Similarly, a text box with contents that cannot be changed should have the locked property set to true. This setup looks much better than disabling the box. A good way to identify a read-only text box is to set the back color to light gray.

Visual Basic Tips & Tricks #17 - Moving Buttons

The prior tip mentioned that whenever you hide a button in a button row or column, you should move to the remaining buttons so that there is not a hole. This routine will accomplish that feat.

The routine assumes there is a Button Array called cmdArray.

The error handling and the comments header have been removed to save space.

Public Sub MoveButtons()
Dim i As Integer
Dim intLeftPosition As Integer
Dim iSpaceBetweenButtons As Integer
intLeftPosition =cmdArray(0).Left
iSpaceBetweenButtons = cmdArray(1).Left - cmdArray(0).Left

For i = 0 To gkiLastButton ‘ from 0 to 1 less than the number of buttons

If cmdArray(i).Caption <> gksNotUsed Then

‘ assumes caption on invisible buttons is not used
cmdArray(i).Move intLeftPosition, 0
intLeftPosition = intLeftPosition + iSpaceBetweenButtons

End If


End Sub

Visual Basic Tips & Tricks #18 - Creating Icons

For a more professional looking desktop, create a unique icon for your Visual Basic applications. The creation of a special icon allows your application to stand out among the many icons that may be on the user’s desktop.

Although you can use any .ico file on your system as your icon, I encourage you to try to create your own unique icon using an icon editor.

Follow the steps below to create your custom icon:

1.Choose a form in your Visual Basic application. The main or About forms are good choices.

2. Bring up the Properties window for the form by pressing F4 while the mouse focus is on the form

3. Under Properties, click on Icon.

4. To the right of the icon property, a box with three eclipses will appear (… ). This box allows you to browse for and select the icon you want.

5. Under Project, find the Properties for your project name; e.g., MyProject Properties.

6. Choose the form you have used above from the icon combo box.

7. Click OK.

When you build .exe files or a kit, your icon will be used.

Visual Basic Tips & Tricks #19 - Third-Party Tools

Although Microsoft provides a wide variety of controls, there are many more controls that you can purchase from other vendors. But, you should avoid using these third-party tools whenever possible. Third-party tools can sometimes cause problems with upgrades, installation and moving the development environment.

Having said that, the purchase of a third-party control is sometimes the best answer to a problem. If Microsoft does not have a control to handle the functionality, the purchase of a third-party control can save you, your client or your company the expense of writing the code yourself.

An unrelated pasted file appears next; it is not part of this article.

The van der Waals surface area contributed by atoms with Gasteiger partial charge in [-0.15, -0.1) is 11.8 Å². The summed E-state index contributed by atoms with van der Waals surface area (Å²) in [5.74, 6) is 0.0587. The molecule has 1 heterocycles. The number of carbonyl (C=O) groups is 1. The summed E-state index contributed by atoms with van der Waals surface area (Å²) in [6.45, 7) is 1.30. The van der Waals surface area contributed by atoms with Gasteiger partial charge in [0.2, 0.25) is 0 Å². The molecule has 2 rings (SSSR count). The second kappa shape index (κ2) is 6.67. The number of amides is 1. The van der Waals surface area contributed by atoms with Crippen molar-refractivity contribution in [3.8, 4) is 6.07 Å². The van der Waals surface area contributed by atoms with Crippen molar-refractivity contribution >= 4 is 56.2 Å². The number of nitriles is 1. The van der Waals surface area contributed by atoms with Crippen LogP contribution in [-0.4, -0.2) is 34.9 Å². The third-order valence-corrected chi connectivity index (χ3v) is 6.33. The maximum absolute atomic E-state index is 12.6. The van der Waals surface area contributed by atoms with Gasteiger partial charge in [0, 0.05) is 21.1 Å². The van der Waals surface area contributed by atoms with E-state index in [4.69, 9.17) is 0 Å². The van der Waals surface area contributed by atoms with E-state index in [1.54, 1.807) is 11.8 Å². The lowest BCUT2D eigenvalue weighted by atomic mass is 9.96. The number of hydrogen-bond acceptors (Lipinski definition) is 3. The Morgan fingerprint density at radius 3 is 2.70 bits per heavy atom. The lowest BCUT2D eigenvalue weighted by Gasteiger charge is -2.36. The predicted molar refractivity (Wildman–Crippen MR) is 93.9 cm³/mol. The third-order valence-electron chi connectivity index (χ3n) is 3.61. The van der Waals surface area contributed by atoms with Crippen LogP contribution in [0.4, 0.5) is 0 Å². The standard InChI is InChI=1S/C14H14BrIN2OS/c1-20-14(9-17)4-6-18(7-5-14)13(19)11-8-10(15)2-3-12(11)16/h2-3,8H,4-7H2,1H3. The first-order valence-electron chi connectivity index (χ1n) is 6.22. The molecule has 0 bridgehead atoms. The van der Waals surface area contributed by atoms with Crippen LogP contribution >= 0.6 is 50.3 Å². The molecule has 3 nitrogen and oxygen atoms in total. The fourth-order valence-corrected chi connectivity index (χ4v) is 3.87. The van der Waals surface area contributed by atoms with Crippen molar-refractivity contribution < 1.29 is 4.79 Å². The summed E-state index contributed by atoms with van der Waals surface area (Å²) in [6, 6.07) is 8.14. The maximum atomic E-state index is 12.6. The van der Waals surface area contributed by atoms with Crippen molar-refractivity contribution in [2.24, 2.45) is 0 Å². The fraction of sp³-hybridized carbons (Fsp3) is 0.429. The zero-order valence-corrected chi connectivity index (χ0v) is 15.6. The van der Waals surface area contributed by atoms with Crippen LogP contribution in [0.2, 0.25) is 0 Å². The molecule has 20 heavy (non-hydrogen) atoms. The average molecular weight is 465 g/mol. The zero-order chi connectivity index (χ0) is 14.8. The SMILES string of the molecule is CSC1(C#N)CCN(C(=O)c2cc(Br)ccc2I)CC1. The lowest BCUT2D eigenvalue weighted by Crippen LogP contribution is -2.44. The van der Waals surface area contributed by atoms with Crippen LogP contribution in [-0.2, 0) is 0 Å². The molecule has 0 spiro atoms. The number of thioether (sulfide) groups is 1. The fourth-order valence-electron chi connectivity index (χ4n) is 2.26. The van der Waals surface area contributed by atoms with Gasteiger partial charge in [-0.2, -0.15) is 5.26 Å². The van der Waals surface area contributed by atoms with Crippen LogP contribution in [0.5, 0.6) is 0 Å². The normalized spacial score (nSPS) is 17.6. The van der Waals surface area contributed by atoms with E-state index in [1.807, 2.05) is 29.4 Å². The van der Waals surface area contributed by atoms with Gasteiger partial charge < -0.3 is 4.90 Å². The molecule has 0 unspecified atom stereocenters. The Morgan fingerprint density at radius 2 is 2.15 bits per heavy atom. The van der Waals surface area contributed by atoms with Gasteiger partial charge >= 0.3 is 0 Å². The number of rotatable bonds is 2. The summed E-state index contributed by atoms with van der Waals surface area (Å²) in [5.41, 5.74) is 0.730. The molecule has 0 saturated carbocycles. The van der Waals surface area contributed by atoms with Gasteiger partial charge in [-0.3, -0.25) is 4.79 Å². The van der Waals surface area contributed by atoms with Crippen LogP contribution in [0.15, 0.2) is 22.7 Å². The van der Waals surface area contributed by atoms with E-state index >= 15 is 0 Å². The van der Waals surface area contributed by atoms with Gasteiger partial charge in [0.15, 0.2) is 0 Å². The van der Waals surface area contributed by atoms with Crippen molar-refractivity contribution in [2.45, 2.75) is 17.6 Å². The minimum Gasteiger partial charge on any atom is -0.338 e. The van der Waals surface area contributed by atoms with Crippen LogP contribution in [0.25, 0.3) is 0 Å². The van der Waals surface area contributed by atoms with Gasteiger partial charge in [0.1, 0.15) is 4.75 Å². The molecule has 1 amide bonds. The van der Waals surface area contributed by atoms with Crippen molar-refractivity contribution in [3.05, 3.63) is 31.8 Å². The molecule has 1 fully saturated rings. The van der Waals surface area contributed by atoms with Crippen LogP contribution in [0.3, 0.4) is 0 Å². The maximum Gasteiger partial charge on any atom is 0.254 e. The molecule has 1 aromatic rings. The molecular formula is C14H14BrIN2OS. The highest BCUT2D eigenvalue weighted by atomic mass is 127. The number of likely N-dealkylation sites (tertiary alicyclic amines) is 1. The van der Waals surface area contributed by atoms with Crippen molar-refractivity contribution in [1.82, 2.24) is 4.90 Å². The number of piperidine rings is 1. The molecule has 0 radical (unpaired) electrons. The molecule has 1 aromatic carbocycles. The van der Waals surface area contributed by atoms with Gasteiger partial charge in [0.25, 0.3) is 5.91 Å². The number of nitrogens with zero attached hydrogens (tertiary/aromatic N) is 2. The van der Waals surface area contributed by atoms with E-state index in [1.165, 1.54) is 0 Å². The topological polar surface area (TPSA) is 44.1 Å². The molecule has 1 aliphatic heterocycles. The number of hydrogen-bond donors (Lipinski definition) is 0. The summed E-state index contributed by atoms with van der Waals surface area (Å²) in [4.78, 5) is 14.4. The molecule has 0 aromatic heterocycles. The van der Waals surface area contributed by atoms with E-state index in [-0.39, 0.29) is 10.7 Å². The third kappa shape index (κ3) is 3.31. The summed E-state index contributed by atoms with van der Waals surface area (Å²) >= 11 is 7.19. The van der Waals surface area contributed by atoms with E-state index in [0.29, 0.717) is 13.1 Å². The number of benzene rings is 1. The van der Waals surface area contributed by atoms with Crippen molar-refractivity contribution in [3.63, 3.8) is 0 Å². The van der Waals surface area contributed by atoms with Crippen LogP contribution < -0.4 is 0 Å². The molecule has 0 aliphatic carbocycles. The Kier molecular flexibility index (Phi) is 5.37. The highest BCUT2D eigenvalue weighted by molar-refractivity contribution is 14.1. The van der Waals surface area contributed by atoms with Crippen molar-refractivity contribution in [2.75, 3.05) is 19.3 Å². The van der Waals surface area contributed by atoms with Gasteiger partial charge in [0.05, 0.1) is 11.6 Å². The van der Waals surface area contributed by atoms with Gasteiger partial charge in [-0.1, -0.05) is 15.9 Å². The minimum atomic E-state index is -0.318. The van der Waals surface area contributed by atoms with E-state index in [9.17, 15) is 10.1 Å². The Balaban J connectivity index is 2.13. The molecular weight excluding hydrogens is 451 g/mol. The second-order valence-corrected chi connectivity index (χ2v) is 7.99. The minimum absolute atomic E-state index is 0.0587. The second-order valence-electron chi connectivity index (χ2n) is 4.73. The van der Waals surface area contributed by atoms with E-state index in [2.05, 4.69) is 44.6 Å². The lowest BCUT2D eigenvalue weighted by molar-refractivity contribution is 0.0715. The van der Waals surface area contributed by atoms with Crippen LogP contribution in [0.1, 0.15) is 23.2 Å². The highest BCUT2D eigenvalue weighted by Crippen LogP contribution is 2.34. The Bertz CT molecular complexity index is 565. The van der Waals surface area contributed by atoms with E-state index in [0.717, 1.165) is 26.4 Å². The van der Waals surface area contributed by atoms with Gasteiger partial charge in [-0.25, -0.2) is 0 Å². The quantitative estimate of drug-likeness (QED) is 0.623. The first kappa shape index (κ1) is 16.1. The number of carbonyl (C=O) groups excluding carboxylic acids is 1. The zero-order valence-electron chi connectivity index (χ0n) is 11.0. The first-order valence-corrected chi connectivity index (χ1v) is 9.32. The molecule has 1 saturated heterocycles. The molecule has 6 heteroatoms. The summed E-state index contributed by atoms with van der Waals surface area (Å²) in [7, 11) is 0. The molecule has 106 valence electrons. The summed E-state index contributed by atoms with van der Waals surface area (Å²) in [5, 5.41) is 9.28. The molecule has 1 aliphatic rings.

Third-party controls range from the very simple and inexpensive to the very complex and expensive. When choosing a control or control package check with your friends and colleagues, find out about the company’s reputation and look for the top sellers. An important phrase to look for in the promotional literature is Royalty Free Distribution.  This means that when you purchase this application you can distribute it to an unlimited number of user machines at no additional cost. You will still need a license for each development machine. If you do not see this phrase, ask the vendor about it.

Visual Basic Tips & Tricks #20 - Resizing Forms

In most cases, your application will run on screens of different sizes and resolutions. Even if all users have the same type of terminal, they may want to resize windows created from the forms of your application. Generally, when you resize a window, you want the controls to be resized proportionally. This does not happen automatically in VB.

Although you can write code to make this happen, this is one area where a third-party control is usually the best solution. There are several to choose from. Most of them have free usage for a trial period. Download a few of them, use them, compare them, and then choose the one that works best for you. The one I use and recommend to my clients is Resize OCX by Larcom and Young ( It is inexpensive and easy to use.

Be sure to test your application with the least possible desktop area. Choose Control Panel, Display and Settings to change this setting. Some forms developed with More desktop area will not expanded properly at Less desktop area. The form will be too big to fit on the screen.